Friday, December 8, 2006

The Shared Mystique

"Man is himself, like the universe he inhabits, like the demoniacal stirrings of the ooze from which he sprang, a tale of desolations. He walks in his mind from birth to death the long resounding shores of endless disillusionment. Finally, the commitment to life departs or turns to bitterness. But out of such desolation emerges the awesome freedom to choose--to choose beyond the narrowly circumscribed circle that delimits the animal being. In that widening ring of human choice, chaos and order renew their symbolic struggle in the role of titans. They contend for a destiny of a world.

Loren Eiseley, The Star Thrower

One constant found in the entire population of human participants that help make up the game of Thoroughbred racing is that each of us remembers our first encounter with the Thoroughbred distinctly. Something akin to a chemical reaction took place in that moment when we first were admitted to the court of the True Kings, whether it was in the paddock, at the farm or on the backstretch.

When Eiseley wrote The Star Thrower, he was recalling an episode where he met a man on the beach in the early morning hours in Costabel. The man was walking the beach in search of still live star fish and throwing them back into the sea.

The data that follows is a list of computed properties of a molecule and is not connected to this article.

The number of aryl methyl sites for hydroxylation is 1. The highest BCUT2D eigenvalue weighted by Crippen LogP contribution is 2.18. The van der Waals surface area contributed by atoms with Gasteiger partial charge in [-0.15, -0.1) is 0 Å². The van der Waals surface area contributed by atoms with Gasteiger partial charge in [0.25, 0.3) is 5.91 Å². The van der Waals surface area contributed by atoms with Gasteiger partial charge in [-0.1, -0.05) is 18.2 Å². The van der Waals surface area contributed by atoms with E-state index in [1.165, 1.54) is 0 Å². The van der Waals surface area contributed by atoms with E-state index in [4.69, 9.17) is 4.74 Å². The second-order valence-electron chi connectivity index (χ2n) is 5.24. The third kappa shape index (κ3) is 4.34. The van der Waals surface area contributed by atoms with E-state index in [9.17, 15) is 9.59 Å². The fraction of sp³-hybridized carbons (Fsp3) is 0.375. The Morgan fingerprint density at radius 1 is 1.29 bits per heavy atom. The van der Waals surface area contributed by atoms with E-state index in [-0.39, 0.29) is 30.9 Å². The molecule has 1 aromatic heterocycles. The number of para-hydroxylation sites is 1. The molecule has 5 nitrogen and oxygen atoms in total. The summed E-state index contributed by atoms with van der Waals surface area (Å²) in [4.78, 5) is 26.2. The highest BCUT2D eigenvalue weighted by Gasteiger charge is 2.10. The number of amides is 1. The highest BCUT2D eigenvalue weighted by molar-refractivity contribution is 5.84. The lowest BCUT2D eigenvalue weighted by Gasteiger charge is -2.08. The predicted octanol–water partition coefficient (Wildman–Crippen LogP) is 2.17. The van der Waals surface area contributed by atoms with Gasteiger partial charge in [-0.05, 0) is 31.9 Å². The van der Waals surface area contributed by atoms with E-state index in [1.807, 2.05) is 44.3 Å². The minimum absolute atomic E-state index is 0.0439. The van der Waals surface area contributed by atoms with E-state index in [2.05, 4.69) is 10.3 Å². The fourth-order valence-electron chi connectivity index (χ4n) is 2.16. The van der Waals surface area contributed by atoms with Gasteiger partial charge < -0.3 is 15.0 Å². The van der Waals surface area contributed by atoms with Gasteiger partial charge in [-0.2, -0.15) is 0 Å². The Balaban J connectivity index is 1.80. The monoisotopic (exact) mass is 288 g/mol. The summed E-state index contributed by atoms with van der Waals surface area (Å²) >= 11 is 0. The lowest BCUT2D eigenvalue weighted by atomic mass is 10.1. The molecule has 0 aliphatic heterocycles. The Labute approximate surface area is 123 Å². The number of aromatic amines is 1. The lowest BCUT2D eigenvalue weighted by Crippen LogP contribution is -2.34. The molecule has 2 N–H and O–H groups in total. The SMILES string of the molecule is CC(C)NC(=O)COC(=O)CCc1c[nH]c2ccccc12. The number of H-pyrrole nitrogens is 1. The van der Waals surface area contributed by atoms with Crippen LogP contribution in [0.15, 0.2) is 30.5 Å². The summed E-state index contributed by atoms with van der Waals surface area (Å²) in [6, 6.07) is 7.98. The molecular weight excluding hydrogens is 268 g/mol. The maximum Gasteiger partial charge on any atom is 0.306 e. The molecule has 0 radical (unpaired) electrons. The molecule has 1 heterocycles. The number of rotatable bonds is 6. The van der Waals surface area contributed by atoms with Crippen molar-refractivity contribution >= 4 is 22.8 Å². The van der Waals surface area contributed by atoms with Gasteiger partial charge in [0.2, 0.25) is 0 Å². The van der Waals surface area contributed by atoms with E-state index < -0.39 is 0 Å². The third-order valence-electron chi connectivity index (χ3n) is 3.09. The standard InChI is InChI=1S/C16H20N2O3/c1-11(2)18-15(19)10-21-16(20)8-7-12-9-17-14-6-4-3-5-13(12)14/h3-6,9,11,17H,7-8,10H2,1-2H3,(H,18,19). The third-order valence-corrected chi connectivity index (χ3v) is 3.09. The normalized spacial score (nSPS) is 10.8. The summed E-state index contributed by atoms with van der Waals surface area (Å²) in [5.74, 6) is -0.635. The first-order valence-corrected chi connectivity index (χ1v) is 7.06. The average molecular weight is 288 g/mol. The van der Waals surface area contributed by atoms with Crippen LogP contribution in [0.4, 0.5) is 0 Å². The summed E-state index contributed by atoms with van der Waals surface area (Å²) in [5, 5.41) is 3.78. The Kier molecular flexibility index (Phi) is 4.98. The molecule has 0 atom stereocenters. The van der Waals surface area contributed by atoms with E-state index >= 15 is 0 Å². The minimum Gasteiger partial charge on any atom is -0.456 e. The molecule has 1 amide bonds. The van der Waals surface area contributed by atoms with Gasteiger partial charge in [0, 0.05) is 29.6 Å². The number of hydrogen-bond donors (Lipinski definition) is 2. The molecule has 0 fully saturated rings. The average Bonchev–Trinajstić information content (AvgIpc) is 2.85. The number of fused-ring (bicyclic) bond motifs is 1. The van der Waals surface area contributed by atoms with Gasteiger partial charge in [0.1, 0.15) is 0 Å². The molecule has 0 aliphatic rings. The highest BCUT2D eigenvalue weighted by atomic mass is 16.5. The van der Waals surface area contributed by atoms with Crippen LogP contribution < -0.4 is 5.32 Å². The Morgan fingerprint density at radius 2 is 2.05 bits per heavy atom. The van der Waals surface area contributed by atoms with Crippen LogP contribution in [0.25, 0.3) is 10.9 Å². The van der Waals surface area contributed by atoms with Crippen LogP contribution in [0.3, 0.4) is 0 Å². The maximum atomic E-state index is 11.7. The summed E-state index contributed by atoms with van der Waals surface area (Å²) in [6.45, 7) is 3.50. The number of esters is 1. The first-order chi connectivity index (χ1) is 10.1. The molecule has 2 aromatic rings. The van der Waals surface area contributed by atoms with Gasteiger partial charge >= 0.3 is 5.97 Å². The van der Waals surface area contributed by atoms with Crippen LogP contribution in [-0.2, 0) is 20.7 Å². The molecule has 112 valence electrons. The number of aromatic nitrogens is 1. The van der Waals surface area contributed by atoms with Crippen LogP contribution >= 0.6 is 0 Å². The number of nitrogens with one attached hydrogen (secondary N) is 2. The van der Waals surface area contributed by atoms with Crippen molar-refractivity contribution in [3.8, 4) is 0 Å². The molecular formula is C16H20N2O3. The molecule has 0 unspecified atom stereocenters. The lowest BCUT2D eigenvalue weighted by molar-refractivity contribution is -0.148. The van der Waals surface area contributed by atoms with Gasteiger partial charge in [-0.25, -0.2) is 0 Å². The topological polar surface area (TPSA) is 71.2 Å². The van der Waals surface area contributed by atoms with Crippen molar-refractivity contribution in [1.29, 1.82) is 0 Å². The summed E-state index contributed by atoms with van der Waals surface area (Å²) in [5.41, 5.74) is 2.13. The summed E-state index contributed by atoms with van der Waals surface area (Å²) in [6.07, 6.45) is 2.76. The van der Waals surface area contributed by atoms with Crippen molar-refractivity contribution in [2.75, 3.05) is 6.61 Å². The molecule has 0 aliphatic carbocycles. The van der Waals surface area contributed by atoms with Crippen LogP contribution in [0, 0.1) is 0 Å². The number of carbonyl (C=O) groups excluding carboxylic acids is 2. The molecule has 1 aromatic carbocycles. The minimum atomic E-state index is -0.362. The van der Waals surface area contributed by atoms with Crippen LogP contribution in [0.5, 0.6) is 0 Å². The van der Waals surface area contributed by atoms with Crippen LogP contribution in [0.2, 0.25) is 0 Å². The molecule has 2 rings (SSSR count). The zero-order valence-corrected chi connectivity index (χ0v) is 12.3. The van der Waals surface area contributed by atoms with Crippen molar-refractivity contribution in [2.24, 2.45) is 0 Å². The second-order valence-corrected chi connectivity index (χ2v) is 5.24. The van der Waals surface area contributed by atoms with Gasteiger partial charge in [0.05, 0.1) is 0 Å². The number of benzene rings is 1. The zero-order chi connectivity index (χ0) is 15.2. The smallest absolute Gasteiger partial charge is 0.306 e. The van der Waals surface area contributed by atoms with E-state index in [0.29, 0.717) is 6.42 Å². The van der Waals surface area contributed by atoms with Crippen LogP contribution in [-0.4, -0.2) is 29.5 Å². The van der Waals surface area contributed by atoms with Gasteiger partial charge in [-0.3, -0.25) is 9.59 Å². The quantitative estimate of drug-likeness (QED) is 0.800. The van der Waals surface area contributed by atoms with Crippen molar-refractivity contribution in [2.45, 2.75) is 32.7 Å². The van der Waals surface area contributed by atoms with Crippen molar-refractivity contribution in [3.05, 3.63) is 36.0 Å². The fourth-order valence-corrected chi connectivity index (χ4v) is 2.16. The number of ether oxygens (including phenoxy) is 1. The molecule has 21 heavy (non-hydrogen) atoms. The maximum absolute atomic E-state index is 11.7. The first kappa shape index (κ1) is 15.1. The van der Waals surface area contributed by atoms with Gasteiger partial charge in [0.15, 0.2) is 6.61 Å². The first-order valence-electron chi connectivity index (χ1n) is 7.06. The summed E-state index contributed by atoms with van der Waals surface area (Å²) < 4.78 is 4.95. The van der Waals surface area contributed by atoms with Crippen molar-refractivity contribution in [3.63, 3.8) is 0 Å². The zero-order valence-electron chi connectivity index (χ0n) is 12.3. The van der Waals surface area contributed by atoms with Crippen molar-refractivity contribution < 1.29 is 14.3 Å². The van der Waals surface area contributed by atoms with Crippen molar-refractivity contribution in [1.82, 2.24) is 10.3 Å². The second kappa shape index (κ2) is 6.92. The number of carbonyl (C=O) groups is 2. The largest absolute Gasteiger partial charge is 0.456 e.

Those of us who have found a life with Thoroughbreds are like Eiseley's protagonist, working against the tide and the scavengers, trying to preserve what little is left of what is right with the universe, one starfish at a time.

There has been a lot written in recent times about how the breed has been destroyed, whether through the proliferation of race day medication, short-sighted breeding practices or the pursuit of commercial profit. Yet shining examples of what makes the Thoroughbred the noblest creature in existence take the stage every day at racecourses around the world.

And every time we lead one to their paddock or to the edge of the track and we feel their muscles tense at the impending release, our spirits commingle and we are reminded what it was that drew us into their world from the outset.

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